Make us your home page

Today’s top headlines delivered to you daily.

(View our Privacy Policy)

Spot the Watt urges Hernando schools to get creative with conservation

Protecting the planet can be an overwhelming prospect. Landfills are overflowing, gasoline is being guzzled and our carbon footprint is ever-growing.

The Hernando County School Board wanted to come up with a program aimed at doing its small part to reduce energy consumption and conserve resources — and save some money.

The board issued a challenge to the district's maintenance department, and the challenge expanded into what has been dubbed the Spot the Watt program.

The premise of the program is that each school has been asked to get creative in saving energy, whether turning off computers, reducing the number of refrigerators or clearing out ventilators.

Every quarter, the maintenance department will look at the data and let the schools know how many kilowatts they've saved. At the end of the year, the schools will be recognized and awarded 1 cent for each kilowatt saved.

Since schools could save a few hundred kilowatts each month, "per quarter it could add up to a respectable amount," said Sean Arnold, the district's director of maintenance.

Bryan Blavatt, the district's superintendent, said, "It's one of those rare win-win situations. We win because it's helping the environment and the schools win because they can use the money we save directly in their programs. When a situation like that comes along, you have to take advantage of it."

Arnold said Spot the Watt is just one part of the district's sustainability program.

"Our schools are the largest energy users," he said. "We've been really conscious about the environment, water usage and energy usage, and we just want to pass that on to the schools."

Among the district's other programs is recycling, where schools are in friendly competition to see which one can produce the most recycled materials, Arnold said.

"The schools are really excited (about the district's conservation efforts) and really going at it," he said.

Spot the Watt urges Hernando schools to get creative with conservation 11/10/10 [Last modified: Wednesday, November 10, 2010 3:07pm]
Photo reprints | Article reprints

© 2017 Tampa Bay Times


Join the discussion: Click to view comments, add yours

  1. Estimated 5,000 people marvel at MOSI over solar eclipse

    Human Interest

    Packing pinhole cereal box viewers, cardboard glasses and curiosity, solar gawkers gathered outside Tampa's Museum of Science and Industry on Monday for a show that required no ticket.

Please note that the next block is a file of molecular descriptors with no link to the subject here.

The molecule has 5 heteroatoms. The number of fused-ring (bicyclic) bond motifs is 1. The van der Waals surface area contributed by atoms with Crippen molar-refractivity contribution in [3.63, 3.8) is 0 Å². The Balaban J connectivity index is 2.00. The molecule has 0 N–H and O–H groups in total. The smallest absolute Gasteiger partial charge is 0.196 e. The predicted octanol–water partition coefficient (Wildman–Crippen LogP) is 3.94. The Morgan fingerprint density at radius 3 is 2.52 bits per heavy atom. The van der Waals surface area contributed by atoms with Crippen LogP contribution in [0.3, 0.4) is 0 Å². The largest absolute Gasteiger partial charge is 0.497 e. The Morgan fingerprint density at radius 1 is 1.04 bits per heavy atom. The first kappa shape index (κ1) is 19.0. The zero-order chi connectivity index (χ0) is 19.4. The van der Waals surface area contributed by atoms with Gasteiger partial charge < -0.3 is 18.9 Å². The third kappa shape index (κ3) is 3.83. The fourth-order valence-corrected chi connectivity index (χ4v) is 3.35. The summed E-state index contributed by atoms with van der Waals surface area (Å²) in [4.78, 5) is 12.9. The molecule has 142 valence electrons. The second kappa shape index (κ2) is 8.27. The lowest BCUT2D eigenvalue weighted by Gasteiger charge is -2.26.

At center, Sophia Butter, 8, and Kristina Butera, both of Valrico, watch the sun through eclipse viewing glasses during a solar eclipse party Monday at the Museum of Science and Industry in Tampa. MOSI will reopen after renovations on November 18. [MONICA HERNDON   |   Times]
  2. Florida State sees plenty of upside in Dade City native Jacob Pugh


    TALLAHASSEE — No, Florida State senior Jacob Pugh is not as versatile as teammate Derwin James.

     Florida State Seminoles linebacker Jacob Pugh (16) and Florida State Seminoles defensive end DeMarcus Walker (44) celebrate after sacking the Miami quarterback Saturday October 8, 2016 at Hard Rock Stadium in Miami Gardens.
  3. Tampa officer treated for knee injury after police truck, police SUV collide


    TAMPA — A Tampa police officer was treated for a knee injury when his unmarked police truck collided with a patrol SUV while the officers were tracking a stolen car, a police spokesman said.

  4. Waiting for the eclipse: 'Everyone thinks this is cool'

    Human Interest

    ST. PETERSBURG — Hunter Holland came to school Monday with a NASA space T-shirt and solar viewers in his button-up shirt pocket. But he'd rather be in Missouri.

    Jayda Hebert (front, center), 11, uses her protective glasses to watch Monday's solar eclipse with her cousin, Judah Adams (back left), 11, and her brother Jake Hebert (right), 9, while with their family at St. Petersburg Beach. "We're skipping school for the eclipse," her mom, Sarah Hebert, said. [DIRK SHADD   |   Times]
  5. Second person resigns from Hillsborough diversity council after Confederate activist appointed


    TAMPA — A second person has resigned symbolically from the Hillsborough County Diversity Advisory Council after the appointment of a known activist of Confederate causes to the panel. 

    Two people have resigned from the Hillsborough County Diversity Advisory Council after the inclusion of David McCallister, a leader of the local branch of the Sons of Confederate Veterans.